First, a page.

EMPAC Announces New Dance and Theater Curator

News Type

EMPAC is pleased to announce the appointment of Ash Bulayev as its new curator for dance and theater. From the early 1990s in New York City, Bulayev was active in the theater and dance community as an artist, administrator, activist, and producer. For the past 10 years he has worked as an independent curator and producer with a broad range of European institutions at the cross section of performing arts, new media, and research in collaborative processes.

Director Johannes Goebel said “Over the first decade of planning and moving EMPAC to its current unique platform for performing arts, media, and research, Rensselaer was fortunate to have had a strong curatorial team that shaped and established EMPAC’s program in such an outstanding way. Now that the founding generation of curators has moved on to new frontiers, we are enthusiastic that Ash Bulavev joins our team with his vast and varied experience. EMPAC values colleagues that can bridge different cultures, be they artistic or technical, regional, national or international, of different colors, different preferences, or different delights. We are excited to welcome Ash’s ideas and skills to move us forward.”

“EMPAC is singular within the American cultural landscape because of its unique existence as a breeding ground for experimentation,” said Bulayev. “It is a place where there is room for risks—an institution with an eye for evolution in and across artistic disciplines. It is truly an honor to join the team and to imagine together what the upcoming seasons may look like.”

From 2002-2011, Bulayev was the artistic director of amorphy.org, a collaborative umbrella for experiments in the fusion of performing arts and old/new media. In 2006-07, he was the project initiator and research director for the EU Culture 2000 funded project i-MAP (Integration of Media and Performance) in collaboration with leading media arts organizations in the Netherlands, Germany, Greece, and Bulgaria. In 2007-08, he was the programming consultant for PALLAS, one of the largest performing arts venues in Greece, bringing artists such as Diamanda Galas, Hotel Pro Forma, and Jan Fabre. In 2009-10 he co-commissioned CO-OS Platform, a global network of alternative financial models for creative and artistic production funded by UK Arts Council. Outside the arts sector, he was a project-based creative director for advertising and design firms in Europe and the US. He holds an MA in theater from DasArts, an internationally acclaimed graduate program from the Amsterdam School of the Arts. Hélène Lesterlin, EMPAC’s founding dance and theater curator, departed at the end of 2011 to return to a freelance career as artist and curator.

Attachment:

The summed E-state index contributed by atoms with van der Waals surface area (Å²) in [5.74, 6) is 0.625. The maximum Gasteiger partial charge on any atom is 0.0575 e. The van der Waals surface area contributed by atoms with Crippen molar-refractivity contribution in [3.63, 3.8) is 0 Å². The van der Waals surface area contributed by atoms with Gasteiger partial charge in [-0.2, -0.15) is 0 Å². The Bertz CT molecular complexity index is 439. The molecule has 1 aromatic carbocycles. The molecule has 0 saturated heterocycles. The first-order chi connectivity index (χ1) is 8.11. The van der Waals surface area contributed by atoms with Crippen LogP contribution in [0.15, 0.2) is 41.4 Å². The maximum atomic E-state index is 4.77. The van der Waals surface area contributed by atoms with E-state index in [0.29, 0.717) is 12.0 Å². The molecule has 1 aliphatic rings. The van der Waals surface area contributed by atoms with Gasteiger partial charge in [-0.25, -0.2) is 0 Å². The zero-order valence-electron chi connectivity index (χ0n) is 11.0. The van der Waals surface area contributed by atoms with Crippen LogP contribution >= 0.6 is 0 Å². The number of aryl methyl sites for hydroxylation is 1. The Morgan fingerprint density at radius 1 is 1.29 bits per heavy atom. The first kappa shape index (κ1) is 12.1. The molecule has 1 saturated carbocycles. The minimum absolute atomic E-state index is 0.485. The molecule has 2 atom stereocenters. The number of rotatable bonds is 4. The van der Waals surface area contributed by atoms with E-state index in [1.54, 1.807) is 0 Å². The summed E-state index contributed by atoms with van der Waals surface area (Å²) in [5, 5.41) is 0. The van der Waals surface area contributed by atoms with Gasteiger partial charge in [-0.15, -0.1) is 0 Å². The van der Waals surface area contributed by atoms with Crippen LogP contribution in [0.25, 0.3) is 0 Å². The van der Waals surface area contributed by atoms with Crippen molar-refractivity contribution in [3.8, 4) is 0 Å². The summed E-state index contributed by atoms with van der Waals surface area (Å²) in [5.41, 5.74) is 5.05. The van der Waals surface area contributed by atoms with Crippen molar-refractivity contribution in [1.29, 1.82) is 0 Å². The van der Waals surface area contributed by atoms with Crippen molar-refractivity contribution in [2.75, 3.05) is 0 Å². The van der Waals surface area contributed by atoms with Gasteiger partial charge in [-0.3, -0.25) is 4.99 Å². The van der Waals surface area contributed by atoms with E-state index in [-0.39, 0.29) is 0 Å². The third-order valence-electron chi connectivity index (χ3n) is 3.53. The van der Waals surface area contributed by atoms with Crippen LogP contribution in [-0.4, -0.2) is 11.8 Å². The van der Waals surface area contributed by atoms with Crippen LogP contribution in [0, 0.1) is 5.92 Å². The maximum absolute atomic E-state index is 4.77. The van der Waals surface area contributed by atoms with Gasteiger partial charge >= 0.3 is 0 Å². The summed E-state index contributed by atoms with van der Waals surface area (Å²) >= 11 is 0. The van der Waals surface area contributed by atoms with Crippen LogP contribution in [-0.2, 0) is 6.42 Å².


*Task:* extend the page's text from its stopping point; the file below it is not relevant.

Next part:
“After seven years helping to create the many programs at EMPAC, I felt it was time for me to reorient my own practice. It was a difficult decision; EMPAC is an extraordinary place and I was thrilled to be a part of its development and to watch it grow, literally, from a foundation barely dug into the side of a hill to the inspiring and bustling place it is today.”

During her tenure, Lesterlin shepherded and presented challenging work that blurred the lines among dance, theater, performance, and installation. Highlights from her time at EMPAC include residencies and commissions by Ralph Lemon, Poor Dog Group, Phantom Limb, Nora Chipaumire, Wally Cardona, Kota Yamazaki, and BalletLab; theatrical and site-specific performances by kondition pluriel, Tere O’Connor Dance, Verdensteatret, Wayne McGregor | Random Dance, Yanira Castro, and Chunky Move; the launch of the Filament Festival in collaboration with the music and visual arts curators; and the creation of the DANCE MOViES commission, the only program of its kind in the US, which has commissioned 20 works of film, video, and installation over the past five years. Lesterlin’s curatorial vision balanced the support and championing of risk-taking artists as they manifested new works and a strong desire to connect EMPAC’s local audiences with contemporary dance and theater.

August 29, 2012